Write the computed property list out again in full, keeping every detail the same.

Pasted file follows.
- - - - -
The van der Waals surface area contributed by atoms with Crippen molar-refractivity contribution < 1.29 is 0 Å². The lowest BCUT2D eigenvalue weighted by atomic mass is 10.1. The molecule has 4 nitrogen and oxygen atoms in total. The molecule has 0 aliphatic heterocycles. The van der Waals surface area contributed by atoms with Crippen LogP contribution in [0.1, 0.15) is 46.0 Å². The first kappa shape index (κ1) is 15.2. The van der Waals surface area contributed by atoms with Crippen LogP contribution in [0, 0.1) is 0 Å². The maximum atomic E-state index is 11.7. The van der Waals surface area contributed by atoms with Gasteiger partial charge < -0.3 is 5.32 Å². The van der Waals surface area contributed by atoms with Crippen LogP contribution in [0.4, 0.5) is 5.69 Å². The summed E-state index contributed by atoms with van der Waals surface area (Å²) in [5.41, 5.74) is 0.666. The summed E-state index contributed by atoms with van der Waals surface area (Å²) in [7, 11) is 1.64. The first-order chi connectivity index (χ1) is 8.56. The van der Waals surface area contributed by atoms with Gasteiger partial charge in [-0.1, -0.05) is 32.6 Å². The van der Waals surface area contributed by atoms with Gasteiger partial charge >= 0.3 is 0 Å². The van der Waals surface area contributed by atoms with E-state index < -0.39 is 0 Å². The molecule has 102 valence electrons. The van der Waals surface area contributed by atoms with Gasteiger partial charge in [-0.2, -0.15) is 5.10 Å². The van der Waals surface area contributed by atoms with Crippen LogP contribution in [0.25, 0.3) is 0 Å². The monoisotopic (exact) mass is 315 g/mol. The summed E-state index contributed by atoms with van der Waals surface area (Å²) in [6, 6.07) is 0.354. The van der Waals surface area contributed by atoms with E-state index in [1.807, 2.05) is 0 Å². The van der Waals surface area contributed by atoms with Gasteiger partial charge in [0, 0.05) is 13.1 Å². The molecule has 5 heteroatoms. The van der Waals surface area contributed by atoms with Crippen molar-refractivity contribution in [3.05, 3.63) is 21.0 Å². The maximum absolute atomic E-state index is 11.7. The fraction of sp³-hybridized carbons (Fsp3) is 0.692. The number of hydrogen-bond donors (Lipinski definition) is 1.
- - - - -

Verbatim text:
The van der Waals surface area contributed by atoms with Crippen molar-refractivity contribution < 1.29 is 0 Å². The lowest BCUT2D eigenvalue weighted by atomic mass is 10.1. The molecule has 4 nitrogen and oxygen atoms in total. The molecule has 0 aliphatic heterocycles. The van der Waals surface area contributed by atoms with Crippen LogP contribution in [0.1, 0.15) is 46.0 Å². The first kappa shape index (κ1) is 15.2. The van der Waals surface area contributed by atoms with Crippen LogP contribution in [0, 0.1) is 0 Å². The maximum atomic E-state index is 11.7. The van der Waals surface area contributed by atoms with Gasteiger partial charge < -0.3 is 5.32 Å². The van der Waals surface area contributed by atoms with Crippen LogP contribution in [0.4, 0.5) is 5.69 Å². The summed E-state index contributed by atoms with van der Waals surface area (Å²) in [5.41, 5.74) is 0.666. The summed E-state index contributed by atoms with van der Waals surface area (Å²) in [7, 11) is 1.64. The first-order chi connectivity index (χ1) is 8.56. The van der Waals surface area contributed by atoms with Gasteiger partial charge in [-0.1, -0.05) is 32.6 Å². The van der Waals surface area contributed by atoms with Gasteiger partial charge >= 0.3 is 0 Å². The van der Waals surface area contributed by atoms with E-state index < -0.39 is 0 Å². The molecule has 102 valence electrons. The van der Waals surface area contributed by atoms with Gasteiger partial charge in [-0.2, -0.15) is 5.10 Å². The van der Waals surface area contributed by atoms with Crippen LogP contribution in [0.25, 0.3) is 0 Å². The monoisotopic (exact) mass is 315 g/mol. The summed E-state index contributed by atoms with van der Waals surface area (Å²) in [6, 6.07) is 0.354. The van der Waals surface area contributed by atoms with E-state index in [1.807, 2.05) is 0 Å². The van der Waals surface area contributed by atoms with Gasteiger partial charge in [0, 0.05) is 13.1 Å². The molecule has 5 heteroatoms. The van der Waals surface area contributed by atoms with Crippen molar-refractivity contribution in [3.05, 3.63) is 21.0 Å². The maximum absolute atomic E-state index is 11.7. The fraction of sp³-hybridized carbons (Fsp3) is 0.692. The number of hydrogen-bond donors (Lipinski definition) is 1.